That doesn’t explain the scenario where someone outside my local office can ask me for a login/password and they get in just fine.

Once again, the home office has the same setup I have here, and they don’t have issues.

Unfortunately, the owner of the VPN is a huge company. Getting logs is not going to happen anytime soon, I’m just not that high on the priority list.

I just tried two different 4.0 clients, same issue.

Thanks for the suggestions!

If there are any “NAT traversal” options in the VPN client software (“NAT-T”, “encapsulate in TCP”, “encapsulate in UDP”, things like that), it might be worth experimenting with those. Make a note of the original configuration so that you can go back to it.

>Once again, the home office has the same setup I have here, and they don’t have issues.

Perhaps I am not following. Does your home (or wherever here is) and home office have the exact same router? If so, is it the same firmware reivision? This is starting to look like a local router issue.

Just because it works for some other connection doesnt mean it will work for yours. VPN isnt a technology in itself. Its a class of technologies. There are so many different permutations of a VPN connection, it could be that the work one is different from the rest and your router is having some issues. Might want to look into a firmware update too.

I mean the “same setup” in that they have several machines using the same wireless router, and have not done anything special as far as IPs, therefore I don’t think the issue is that the VPN won’t allow multiple logins from the same IP.

All other router issues are fair game, obviously!

I have read that some routers have issues with more than one VPN. I don’t think that’s my issue as I’ve successfully logged on to multiple VPNs many, many times in the past. Just not this particular one, concurrently.

I wouldn’t be at all surprised to hear that your husband’s VPN, being a completely different type of VPN from yours, would coexist with yours but another Cisco VPN would trash you, when on the same router.

Would it be possible to swap routers to test? Preferably borrow the one from the other location, or buy the same model, or swap yours into there and see if you can introduce your problem to them :smiley:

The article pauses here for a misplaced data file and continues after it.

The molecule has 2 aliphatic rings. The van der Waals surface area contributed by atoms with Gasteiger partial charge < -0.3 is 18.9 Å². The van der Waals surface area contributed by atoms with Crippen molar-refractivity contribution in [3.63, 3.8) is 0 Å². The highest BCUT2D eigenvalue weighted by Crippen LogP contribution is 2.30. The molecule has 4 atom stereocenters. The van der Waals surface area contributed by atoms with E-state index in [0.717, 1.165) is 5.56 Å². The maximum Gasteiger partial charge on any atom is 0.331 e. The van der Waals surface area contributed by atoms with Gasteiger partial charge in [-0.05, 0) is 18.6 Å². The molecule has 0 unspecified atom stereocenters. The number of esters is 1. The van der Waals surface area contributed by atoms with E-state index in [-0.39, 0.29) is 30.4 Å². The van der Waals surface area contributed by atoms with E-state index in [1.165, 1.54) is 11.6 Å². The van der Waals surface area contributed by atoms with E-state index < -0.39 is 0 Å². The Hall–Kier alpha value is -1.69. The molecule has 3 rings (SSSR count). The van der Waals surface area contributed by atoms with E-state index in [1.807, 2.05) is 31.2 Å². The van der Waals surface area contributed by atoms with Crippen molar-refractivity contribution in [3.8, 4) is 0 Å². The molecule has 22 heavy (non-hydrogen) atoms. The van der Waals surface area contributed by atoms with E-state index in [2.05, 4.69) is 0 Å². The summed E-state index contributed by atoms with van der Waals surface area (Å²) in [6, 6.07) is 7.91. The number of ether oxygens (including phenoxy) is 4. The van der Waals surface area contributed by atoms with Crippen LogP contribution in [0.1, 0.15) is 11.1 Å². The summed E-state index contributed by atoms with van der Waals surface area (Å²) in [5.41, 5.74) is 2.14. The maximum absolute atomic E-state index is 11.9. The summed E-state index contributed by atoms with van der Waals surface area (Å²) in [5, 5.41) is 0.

Hmm.

For the heck of it, I hooked up a new router - something I’ve been meaning to do for, oh, 2 years now. Same brand, Linksys, just a newer router that I’ve had sitting around forever.

I had high hopes it would fix everything, but no. Same issue.

Darn!

I have had more than one computer on the same VPN, but not a Cisco one. Just used the standard windows VPN hookup.

Can’t swap routers, unfortunately - home office is hundreds of miles away. But I’ll check and see what their model is.

>Just used the standard windows VPN hookup.

That’s PPTP. The Cisco is most likely IPSEC. Maybe these devices cant do 2 IPSEC tunnels from the same IP. Is “NAT Traversal” or “VPN passthrough” enabled on the router and the software? I remember Linksys not enabling that by default.

A little googling produces this:

yeah, my previous employer had a Cisco firewall.
There were two of us at the same hotel, we tried to login and poof; second one disconnects first one.
The Tech guys did some magic to the cisco firewall VPN configs, and it would accept two VPN’s from same outside IP address after that.

VPN Passthrough is enabled on my router for IPSec, PPTP, and L2TP.

The only thing I see about NAT is something under “Advanced Routing”, it just says “NAT”, and it’s enabled.

In the client, the only thing I see about NAT is on the “Transport” tab, it says “Enable Transparent tunneling” and it’s set to IPSec over UDP (NAT/PAT).

Sounds like IPSEC over UDP isnt enabled in the Cisco VPN device.

That would make you wonder how it works for the people in the “home office”, though.

The home office probably has a site-to-site VPN. So they are only using one tunnel.